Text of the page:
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Alpha-Theta Brainwave Neurofeedback Training: An Effective Treatment for Alcoholics with Depressive Symptoms

Alpha brainwaves are thought to be associated with feelings of well-being. Theta waves are connected to a day-dreaming or pre-sleep state. Beta brainwaves are associated with concentration, or anxiety and confusion. Delta waves indicate sleepiness or sleep. Alcoholics tend to show deficient alpha activity during an eyes-closed relaxed EEG. It is possible that this deficient alpha activity is characteristic of alcoholism and could therefore be used to identify individuals with this predisposition. Research has demonstrated that alpha-theta brainwave neurofeedback therapy is very effective in the treatment of alcoholism, and particularly in achieving abstinence from alcohol. Saxby and Peniston’s (1995) study …

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What is Neuroplasticity?

Simply put, neuroplasticity is your brain’s ability to learn and adjust its functioning accordingly. Neuroplasticity is the ability for neurons and neural networks to change their connections and functions to adapt to any type of change, such as new information, development, stimulation, or damage. When one’s environment changes, or certain events are experienced repeatedly, neuroplasticity allows your brain to adjust to these changes or repeated experiences. In repeated experiences, your brain is repeatedly activating the same brain areas and neuronal connections in response to this experience. As a result, the neurons that are communicating strengthen their relationship over time to …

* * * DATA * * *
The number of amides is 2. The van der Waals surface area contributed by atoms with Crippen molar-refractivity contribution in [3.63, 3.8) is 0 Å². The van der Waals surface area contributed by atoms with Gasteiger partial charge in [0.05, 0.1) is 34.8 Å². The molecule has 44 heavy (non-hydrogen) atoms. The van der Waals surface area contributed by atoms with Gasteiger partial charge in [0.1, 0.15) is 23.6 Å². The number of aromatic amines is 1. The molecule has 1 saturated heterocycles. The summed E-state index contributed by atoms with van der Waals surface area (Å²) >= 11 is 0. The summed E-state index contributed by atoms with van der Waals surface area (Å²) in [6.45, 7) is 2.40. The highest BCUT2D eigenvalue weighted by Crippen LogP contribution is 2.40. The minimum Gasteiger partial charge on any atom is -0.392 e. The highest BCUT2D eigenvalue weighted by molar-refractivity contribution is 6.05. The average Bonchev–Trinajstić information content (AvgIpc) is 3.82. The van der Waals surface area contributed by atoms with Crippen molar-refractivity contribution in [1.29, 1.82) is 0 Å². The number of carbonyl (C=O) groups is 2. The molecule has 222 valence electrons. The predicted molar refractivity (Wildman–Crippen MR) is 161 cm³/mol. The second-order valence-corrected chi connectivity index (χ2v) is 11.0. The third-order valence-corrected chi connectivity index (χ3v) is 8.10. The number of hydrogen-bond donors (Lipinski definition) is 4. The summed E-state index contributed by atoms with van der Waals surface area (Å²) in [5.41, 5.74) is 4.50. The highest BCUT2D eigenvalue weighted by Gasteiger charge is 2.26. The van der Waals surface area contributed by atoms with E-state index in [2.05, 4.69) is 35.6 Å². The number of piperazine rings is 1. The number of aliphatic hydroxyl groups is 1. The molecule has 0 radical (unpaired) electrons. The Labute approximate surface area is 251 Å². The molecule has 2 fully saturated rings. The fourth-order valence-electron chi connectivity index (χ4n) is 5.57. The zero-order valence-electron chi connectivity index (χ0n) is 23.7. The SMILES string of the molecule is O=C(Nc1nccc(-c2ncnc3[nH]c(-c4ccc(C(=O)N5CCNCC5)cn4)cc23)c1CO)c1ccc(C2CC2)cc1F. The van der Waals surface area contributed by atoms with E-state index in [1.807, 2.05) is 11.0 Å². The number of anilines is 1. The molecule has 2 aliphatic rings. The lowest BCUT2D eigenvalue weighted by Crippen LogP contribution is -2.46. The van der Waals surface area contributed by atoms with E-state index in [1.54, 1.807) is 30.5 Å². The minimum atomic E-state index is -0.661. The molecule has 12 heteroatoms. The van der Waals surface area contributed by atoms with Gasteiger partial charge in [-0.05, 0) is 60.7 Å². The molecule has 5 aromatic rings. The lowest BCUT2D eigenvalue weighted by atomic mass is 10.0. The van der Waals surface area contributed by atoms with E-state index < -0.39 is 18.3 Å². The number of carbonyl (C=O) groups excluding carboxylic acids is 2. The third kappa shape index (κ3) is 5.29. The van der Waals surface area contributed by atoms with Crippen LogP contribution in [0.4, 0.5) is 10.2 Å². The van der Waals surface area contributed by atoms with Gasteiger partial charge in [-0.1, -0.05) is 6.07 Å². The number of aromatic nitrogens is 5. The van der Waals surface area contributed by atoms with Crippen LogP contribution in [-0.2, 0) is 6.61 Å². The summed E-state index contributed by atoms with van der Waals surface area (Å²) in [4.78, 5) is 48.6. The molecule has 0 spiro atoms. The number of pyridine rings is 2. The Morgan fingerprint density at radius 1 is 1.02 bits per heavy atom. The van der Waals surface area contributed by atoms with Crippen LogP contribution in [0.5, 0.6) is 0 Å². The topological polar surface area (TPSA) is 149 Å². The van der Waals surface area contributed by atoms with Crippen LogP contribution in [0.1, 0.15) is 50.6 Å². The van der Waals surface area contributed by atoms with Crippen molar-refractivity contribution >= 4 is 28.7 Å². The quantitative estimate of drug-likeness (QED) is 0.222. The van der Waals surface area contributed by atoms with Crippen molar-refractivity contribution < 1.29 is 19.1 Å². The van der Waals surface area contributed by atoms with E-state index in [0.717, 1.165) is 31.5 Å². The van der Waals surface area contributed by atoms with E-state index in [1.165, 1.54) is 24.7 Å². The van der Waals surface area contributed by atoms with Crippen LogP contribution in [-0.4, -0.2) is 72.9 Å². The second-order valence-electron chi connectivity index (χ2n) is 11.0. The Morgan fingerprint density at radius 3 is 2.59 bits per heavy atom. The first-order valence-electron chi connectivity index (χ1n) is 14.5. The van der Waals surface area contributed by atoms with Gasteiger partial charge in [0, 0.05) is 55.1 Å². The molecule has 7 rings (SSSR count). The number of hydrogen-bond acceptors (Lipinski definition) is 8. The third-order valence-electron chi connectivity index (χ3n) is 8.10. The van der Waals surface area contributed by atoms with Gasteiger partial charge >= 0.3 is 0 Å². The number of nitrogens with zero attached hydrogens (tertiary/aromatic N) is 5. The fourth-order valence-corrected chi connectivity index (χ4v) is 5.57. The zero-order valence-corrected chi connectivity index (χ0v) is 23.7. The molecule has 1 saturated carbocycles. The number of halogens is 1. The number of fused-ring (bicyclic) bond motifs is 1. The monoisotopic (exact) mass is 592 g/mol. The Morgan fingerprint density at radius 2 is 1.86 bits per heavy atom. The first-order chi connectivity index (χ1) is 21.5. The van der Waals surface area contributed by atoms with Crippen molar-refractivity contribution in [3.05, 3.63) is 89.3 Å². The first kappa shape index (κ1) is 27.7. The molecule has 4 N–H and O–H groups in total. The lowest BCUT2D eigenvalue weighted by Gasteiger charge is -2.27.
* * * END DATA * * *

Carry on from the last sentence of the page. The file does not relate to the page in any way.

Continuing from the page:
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Neurofeedback training for major depressive disorder: recent developments and future directions

Major depression is a disorder characterized by sad mood, loss of pleasure, and other affect-related, cognitive, and physical symptoms. Major depression is a very common and debilitating disorder, which is frequently recurrent in individuals and often has significant personal, social, societal, and economic costs. Nonetheless, the use of neurofeedback training for major depression is a relatively novel area. Efforts in developing neurofeedback techniques for use with major depression will be highly beneficial for the clinical psychology field, for neurofeedback is less invasive and leads to fewer side effects than other treatments for depression, such as deep brain stimulation and pharmacological …

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Neuromodulation and neurofeedback treatments in eating disorders and obesity

As the neurobiological understanding of eating disorders has evolved in recent years, nontraditional treatments involving neurofeedback have been developed. Extreme differences among eating disorders, ranging from severe food restriction to binge eating, may result from differences in one’s neurobiological make-up. Increased understanding of these differences has informed the development of these novel treatments involving neurofeedback. Dalton et al.’s (2017) literature review summarizes the existing researching investigating the efficacy of neurofeedback training, along with other neuromodulation interventions, in the treatment of various eating disorders. Neurofeedback training as an intervention for eating disorders has been explored in two randomized controlled trials. In …

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Neurofeedback improves foreign language learning

When people learn foreign languages, it is often difficult for them to discriminate and learn sounds that do not exist in their native language. Speech sounds are a part of language-specific memories that develop categories relevant to one’s native language during childhood. Some sounds, such as “L” and “R” in English, may have two separate speech sound categories. The same “L” and “R” sounds in Japanese, however, fall within the same speech category. Therefore, it can be difficult for native Japanese speakers to differentiate similar sounding words with differences involving L’s and R’s. This auditory discrimination has shown to be …

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